An obsolete architecture in which everything (processes, files, I/O operations, etc.) is represented as an object. Objects are data structures in memory that may be manipulated by the total system (hardware and software); they provide a high-level description that allows for a high-level user interface. Objects have descriptors that are referred to variously as names, pointers, and labels. These descriptors also provide information as to the type of object and a description of capabilities that apply to the particular object. Object-oriented architecture systems could thus be considered as an extension or generalization of capability architecture systems, and had the same ability to provide a basis for protection and computer security.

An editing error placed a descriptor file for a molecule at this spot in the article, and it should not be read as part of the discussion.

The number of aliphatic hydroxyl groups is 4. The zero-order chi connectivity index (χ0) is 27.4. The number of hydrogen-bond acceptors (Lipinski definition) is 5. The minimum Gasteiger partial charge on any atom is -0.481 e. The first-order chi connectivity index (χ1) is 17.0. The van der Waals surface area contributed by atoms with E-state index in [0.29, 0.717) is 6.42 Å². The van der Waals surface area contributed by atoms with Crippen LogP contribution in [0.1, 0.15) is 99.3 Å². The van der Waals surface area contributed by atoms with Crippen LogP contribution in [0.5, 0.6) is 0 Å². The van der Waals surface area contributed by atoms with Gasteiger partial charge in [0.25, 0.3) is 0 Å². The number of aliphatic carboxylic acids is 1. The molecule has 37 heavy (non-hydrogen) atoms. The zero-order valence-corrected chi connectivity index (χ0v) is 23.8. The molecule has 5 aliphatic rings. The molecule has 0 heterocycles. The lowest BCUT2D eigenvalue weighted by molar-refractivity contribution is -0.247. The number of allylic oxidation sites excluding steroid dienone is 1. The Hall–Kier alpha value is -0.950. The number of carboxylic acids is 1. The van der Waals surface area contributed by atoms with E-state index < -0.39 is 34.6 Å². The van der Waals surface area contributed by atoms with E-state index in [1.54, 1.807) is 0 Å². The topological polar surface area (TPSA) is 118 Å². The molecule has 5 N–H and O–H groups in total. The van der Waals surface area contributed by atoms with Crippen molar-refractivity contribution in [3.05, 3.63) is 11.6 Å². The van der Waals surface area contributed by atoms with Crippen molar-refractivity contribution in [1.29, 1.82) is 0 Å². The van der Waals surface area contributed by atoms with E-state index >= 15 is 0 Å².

Examples of object-oriented architecture systems were the IBM System 38, the Carnegie-Mellon experimental C.mmp/Hydra, and the Intel iAPX 432.